Published April 29, 2017

The Lions haven’t won a championship since 1957. That fact hasn’t gone unnoticed by anyone who hasn’t resided under a rock.

Fittingly, as it turned out, the Ford family officially took sole ownership of the team on November 22, 1963. It was a year after one of the last truly great Lions teams was fielded.

The 1962 squad went 11-3 but, of course, there was no wild card in those days so all the Lions got for finishing second to the 13-1 Packers was a trip to the now defunct Runner Up Bowl—and that’s not something I’m making up.

Then Bill Ford took over and while the Lions usually featured one of the league’s best defenses in the 1960s and early part of the 1970s, the offense was always a plodding, mostly ineffective unit.

Under the Ford ownership, the Lions have run quarterbacks around the maypole like the children’s game.

Milt Plum. Karl Sweetan. Greg Landry. Bill Munson. Joe Reed. Gary Danielson. Eric Hipple. Joe Ferguson. Chuck Long. Rodney Peete. Erik Kramer. Andre Ware. Scott Mitchell. Dave Krieg. Don Majkowski. Charlie Batch. Mike McMahon. Joey Harrington. Jon Kitna. Daunte Culpepper.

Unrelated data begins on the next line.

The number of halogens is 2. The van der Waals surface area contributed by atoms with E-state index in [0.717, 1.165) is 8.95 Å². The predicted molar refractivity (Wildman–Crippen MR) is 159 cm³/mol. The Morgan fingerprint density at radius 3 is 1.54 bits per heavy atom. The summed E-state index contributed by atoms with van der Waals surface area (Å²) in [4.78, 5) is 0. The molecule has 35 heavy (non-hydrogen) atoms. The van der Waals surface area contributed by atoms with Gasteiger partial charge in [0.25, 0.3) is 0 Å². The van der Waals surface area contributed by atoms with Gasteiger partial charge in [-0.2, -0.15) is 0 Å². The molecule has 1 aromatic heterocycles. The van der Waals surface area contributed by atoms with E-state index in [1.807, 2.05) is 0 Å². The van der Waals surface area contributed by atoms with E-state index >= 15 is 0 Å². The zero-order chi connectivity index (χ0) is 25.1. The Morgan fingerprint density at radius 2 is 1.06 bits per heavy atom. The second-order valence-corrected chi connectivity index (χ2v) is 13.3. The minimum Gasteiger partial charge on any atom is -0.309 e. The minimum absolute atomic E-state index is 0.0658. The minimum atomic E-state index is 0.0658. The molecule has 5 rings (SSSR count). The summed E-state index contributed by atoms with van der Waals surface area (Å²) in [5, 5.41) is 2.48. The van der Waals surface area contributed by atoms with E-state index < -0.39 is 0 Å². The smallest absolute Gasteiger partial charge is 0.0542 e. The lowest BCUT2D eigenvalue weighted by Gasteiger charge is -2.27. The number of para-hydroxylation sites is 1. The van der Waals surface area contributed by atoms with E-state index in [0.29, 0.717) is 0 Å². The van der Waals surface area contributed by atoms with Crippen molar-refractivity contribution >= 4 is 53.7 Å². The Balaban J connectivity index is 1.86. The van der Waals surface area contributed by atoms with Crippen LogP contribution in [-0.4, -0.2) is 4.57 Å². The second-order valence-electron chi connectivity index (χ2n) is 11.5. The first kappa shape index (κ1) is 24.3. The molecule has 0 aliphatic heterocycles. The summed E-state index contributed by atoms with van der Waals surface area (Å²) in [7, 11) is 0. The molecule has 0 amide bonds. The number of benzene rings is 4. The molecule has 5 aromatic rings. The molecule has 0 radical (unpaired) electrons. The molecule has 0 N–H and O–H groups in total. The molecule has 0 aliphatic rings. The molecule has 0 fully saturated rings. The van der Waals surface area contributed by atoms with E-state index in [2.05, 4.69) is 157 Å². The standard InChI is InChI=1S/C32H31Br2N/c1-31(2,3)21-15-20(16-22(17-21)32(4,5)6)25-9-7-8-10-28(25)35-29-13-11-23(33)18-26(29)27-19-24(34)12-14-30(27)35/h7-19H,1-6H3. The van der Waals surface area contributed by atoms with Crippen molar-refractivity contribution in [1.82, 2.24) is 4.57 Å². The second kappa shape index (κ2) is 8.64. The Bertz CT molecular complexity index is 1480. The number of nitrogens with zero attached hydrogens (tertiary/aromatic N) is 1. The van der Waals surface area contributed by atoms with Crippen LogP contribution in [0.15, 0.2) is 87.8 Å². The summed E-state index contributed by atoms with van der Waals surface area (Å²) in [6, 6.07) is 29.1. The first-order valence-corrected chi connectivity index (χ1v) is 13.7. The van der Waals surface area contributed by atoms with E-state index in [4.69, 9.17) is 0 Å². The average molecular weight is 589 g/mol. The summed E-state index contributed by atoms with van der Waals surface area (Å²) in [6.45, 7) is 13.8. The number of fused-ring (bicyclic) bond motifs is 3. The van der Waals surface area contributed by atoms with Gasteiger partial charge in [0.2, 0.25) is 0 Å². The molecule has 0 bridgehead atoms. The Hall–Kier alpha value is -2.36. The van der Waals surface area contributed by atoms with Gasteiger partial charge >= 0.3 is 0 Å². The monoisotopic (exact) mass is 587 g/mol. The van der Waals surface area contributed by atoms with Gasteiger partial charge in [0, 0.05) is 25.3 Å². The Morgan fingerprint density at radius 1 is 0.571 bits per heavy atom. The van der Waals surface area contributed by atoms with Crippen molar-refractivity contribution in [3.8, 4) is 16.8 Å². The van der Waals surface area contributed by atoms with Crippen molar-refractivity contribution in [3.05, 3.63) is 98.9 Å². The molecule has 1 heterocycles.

I’m sure I’m leaving out a few.

And now, Matthew Stafford.

The QB carousel ends with Stafford. Not that we have a consensus here.

There are those who would lay the blame for the Lions’ continuance of their Super Bowl-less streak in recent years, squarely on Matt Stafford.

One playoff win in 60 years will make a fan base lose its sanity, I suppose.

Stafford isn’t what ills the Lions. Quite the opposite, in fact.

The Lions were 9-8 last season, including the playoffs. But they were 9-4 before Stafford injured his hand. After that, the team’s fortunes went south, mainly because no matter how many different tailor-made gloves Stafford tested, he could never get comfortable. His play suffered, and so did the Lions.

The Lions were 9-4 before Stafford got hurt, but they would have been 3-10 with a lesser signal caller. Such were his late-game heroics and that je ne sais quoi that appeals to teammates in the huddle.

The position of quarterback is the most important in all of sports. Yet it’s also unabashedly affected, for good and for bad, by those mercurial, intangible elements of athletic leadership.

Look no further than Detroit’s own Bobby Layne.

Layne’s passes looked like wounded ducks. His arm strength was hardly impressive. He wouldn’t have won any awards for being fundamentally sound.